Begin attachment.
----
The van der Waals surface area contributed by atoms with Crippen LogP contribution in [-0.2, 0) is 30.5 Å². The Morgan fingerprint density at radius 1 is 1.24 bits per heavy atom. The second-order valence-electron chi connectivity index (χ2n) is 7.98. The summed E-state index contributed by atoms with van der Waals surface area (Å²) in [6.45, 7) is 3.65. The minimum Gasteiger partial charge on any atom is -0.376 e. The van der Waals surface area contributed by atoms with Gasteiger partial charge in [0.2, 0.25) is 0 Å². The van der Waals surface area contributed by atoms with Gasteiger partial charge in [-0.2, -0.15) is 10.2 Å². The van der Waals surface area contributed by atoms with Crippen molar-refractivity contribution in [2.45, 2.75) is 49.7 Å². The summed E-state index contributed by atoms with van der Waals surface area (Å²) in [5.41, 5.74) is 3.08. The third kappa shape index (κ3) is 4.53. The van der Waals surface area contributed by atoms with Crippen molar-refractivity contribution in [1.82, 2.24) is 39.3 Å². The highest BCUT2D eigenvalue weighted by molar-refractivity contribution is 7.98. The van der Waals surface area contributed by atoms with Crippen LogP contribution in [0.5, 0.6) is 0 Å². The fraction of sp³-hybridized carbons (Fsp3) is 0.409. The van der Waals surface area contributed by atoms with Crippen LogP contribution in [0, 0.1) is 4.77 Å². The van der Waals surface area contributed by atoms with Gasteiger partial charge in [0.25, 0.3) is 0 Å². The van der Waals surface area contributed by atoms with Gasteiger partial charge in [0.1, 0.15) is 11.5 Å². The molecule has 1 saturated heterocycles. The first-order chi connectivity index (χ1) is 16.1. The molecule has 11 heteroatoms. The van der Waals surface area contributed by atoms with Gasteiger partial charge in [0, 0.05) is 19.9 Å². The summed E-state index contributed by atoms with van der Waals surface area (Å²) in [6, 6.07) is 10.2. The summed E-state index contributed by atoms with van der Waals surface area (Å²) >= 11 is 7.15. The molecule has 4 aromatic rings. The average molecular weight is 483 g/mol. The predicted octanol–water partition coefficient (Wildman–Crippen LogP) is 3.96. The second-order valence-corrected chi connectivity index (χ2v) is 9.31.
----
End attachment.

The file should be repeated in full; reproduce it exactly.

The van der Waals surface area contributed by atoms with Crippen LogP contribution in [-0.2, 0) is 30.5 Å². The Morgan fingerprint density at radius 1 is 1.24 bits per heavy atom. The second-order valence-electron chi connectivity index (χ2n) is 7.98. The summed E-state index contributed by atoms with van der Waals surface area (Å²) in [6.45, 7) is 3.65. The minimum Gasteiger partial charge on any atom is -0.376 e. The van der Waals surface area contributed by atoms with Gasteiger partial charge in [0.2, 0.25) is 0 Å². The van der Waals surface area contributed by atoms with Gasteiger partial charge in [-0.2, -0.15) is 10.2 Å². The van der Waals surface area contributed by atoms with Crippen molar-refractivity contribution in [2.45, 2.75) is 49.7 Å². The summed E-state index contributed by atoms with van der Waals surface area (Å²) in [5.41, 5.74) is 3.08. The third kappa shape index (κ3) is 4.53. The van der Waals surface area contributed by atoms with Crippen molar-refractivity contribution in [1.82, 2.24) is 39.3 Å². The highest BCUT2D eigenvalue weighted by molar-refractivity contribution is 7.98. The van der Waals surface area contributed by atoms with Crippen LogP contribution in [0.5, 0.6) is 0 Å². The fraction of sp³-hybridized carbons (Fsp3) is 0.409. The van der Waals surface area contributed by atoms with Crippen LogP contribution in [0, 0.1) is 4.77 Å². The van der Waals surface area contributed by atoms with Gasteiger partial charge in [0.25, 0.3) is 0 Å². The van der Waals surface area contributed by atoms with Gasteiger partial charge in [0.1, 0.15) is 11.5 Å². The molecule has 1 saturated heterocycles. The first-order chi connectivity index (χ1) is 16.1. The molecule has 11 heteroatoms. The van der Waals surface area contributed by atoms with Gasteiger partial charge in [0, 0.05) is 19.9 Å². The summed E-state index contributed by atoms with van der Waals surface area (Å²) in [6, 6.07) is 10.2. The summed E-state index contributed by atoms with van der Waals surface area (Å²) >= 11 is 7.15. The molecule has 4 aromatic rings. The average molecular weight is 483 g/mol. The predicted octanol–water partition coefficient (Wildman–Crippen LogP) is 3.96. The second-order valence-corrected chi connectivity index (χ2v) is 9.31.